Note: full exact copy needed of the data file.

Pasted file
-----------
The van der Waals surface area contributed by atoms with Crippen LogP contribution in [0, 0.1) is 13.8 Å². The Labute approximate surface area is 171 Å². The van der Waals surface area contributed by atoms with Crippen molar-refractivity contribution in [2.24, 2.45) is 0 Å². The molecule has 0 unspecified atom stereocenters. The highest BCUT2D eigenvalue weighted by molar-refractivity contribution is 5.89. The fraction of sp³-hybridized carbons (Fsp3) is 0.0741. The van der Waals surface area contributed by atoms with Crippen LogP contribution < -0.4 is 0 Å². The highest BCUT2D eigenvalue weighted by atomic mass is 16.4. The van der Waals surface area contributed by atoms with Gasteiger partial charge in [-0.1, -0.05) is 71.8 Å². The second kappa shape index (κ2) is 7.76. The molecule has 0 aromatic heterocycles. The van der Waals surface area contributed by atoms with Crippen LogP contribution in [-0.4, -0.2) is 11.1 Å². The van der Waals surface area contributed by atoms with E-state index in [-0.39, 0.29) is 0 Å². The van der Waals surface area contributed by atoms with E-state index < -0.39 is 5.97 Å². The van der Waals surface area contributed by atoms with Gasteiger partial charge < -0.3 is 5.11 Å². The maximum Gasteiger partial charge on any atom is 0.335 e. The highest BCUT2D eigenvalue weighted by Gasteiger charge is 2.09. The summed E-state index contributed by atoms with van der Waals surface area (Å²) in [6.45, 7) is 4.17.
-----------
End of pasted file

The van der Waals surface area contributed by atoms with Crippen LogP contribution in [0, 0.1) is 13.8 Å². The Labute approximate surface area is 171 Å². The van der Waals surface area contributed by atoms with Crippen molar-refractivity contribution in [2.24, 2.45) is 0 Å². The molecule has 0 unspecified atom stereocenters. The highest BCUT2D eigenvalue weighted by molar-refractivity contribution is 5.89. The fraction of sp³-hybridized carbons (Fsp3) is 0.0741. The van der Waals surface area contributed by atoms with Crippen LogP contribution < -0.4 is 0 Å². The highest BCUT2D eigenvalue weighted by atomic mass is 16.4. The van der Waals surface area contributed by atoms with Gasteiger partial charge in [-0.1, -0.05) is 71.8 Å². The second kappa shape index (κ2) is 7.76. The molecule has 0 aromatic heterocycles. The van der Waals surface area contributed by atoms with Crippen LogP contribution in [-0.4, -0.2) is 11.1 Å². The van der Waals surface area contributed by atoms with E-state index in [-0.39, 0.29) is 0 Å². The van der Waals surface area contributed by atoms with E-state index < -0.39 is 5.97 Å². The van der Waals surface area contributed by atoms with Gasteiger partial charge < -0.3 is 5.11 Å². The maximum Gasteiger partial charge on any atom is 0.335 e. The highest BCUT2D eigenvalue weighted by Gasteiger charge is 2.09. The summed E-state index contributed by atoms with van der Waals surface area (Å²) in [6.45, 7) is 4.17.